Early this year, Chile’s Atacama desert — the driest desert in the world — experienced an extremely rare rainfall, which resulted in flooding that left six people dead. Defined by their aridity, rainfalls are rare in deserts. Sometimes, however, uncommon meteorological circumstances line up perfectly, causing extreme flooding.
Flooding is the most deadly weather threat to humans, and it only takes a small amount of water to trigger one in a dry area. Desert sand does not easily absorb water, and many areas may only see a couple of inches of rainfall over multiple years. Therefore, heavy rains and irregular storms can trigger flash floods, which often follow the paths of dry stream channels. According to the U.S. Geological Survey, more people drown in deserts than die of thirst.
As flash floods often occur within two hours after the start of high intensity rainfall, there is often little time to prepare. Canyons and stream beds are especially dangerous, and rain running down steep terrain can result in mud slides. Those living in highly populated, high desert climate areas are also at elevated risk of flooding as buildings and roads further limit the amount of rain the ground can absorb.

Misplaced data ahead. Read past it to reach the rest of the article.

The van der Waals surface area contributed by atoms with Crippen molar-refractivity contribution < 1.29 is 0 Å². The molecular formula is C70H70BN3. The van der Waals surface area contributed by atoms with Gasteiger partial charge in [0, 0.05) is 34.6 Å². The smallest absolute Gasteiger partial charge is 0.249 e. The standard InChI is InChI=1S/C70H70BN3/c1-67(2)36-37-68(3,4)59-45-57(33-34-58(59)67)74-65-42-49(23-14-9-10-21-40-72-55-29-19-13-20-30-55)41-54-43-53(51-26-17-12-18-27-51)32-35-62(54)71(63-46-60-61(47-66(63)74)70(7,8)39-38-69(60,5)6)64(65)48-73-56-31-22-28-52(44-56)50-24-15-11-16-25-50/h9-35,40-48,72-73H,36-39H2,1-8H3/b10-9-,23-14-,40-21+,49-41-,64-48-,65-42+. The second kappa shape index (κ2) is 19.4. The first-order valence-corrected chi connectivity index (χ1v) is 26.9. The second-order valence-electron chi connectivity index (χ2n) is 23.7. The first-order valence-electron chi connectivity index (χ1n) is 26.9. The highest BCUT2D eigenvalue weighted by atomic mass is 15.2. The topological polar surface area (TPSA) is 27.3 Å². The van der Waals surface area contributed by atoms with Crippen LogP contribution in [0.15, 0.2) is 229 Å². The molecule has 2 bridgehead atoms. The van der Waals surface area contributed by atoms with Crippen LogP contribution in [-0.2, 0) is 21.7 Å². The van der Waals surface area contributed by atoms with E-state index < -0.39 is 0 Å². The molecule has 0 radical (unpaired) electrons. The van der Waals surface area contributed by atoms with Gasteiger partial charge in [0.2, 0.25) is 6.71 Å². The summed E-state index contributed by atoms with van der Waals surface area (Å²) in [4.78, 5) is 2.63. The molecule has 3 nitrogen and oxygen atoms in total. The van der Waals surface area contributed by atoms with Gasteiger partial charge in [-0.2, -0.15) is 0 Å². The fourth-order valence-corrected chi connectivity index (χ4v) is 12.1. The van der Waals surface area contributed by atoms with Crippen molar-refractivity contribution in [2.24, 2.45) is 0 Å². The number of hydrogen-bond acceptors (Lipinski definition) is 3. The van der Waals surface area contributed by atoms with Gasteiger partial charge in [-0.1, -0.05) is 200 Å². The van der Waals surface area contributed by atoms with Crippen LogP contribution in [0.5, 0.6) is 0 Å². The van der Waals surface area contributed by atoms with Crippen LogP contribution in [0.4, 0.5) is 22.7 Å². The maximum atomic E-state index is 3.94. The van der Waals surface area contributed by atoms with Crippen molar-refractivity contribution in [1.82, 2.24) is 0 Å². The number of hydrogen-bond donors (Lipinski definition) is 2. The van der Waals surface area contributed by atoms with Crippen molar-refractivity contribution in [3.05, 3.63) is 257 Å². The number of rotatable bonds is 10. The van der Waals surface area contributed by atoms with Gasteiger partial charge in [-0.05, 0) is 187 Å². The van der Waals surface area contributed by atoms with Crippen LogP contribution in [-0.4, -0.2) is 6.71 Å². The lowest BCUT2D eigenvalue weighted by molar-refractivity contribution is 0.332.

Desert flooding may have other interesting results besides destruction. After a storm brought less than 1 inch of rain water on Southern California’s Death Valley National Park earlier this year, visitors were shocked to find a 10-mile-long shallow lake in the park. The rain water accounted for about one-third of the total annual precipitation for the area, which is the hottest and driest spot in North America. While this rainfall arrived too late in the season, similar events have triggered exceptionally large yields of desert flowers.
In addition to other sources, 24/7 Wall St. used data from the Dartmouth Flood Observatory to determine the beginning and end dates of the floods in question.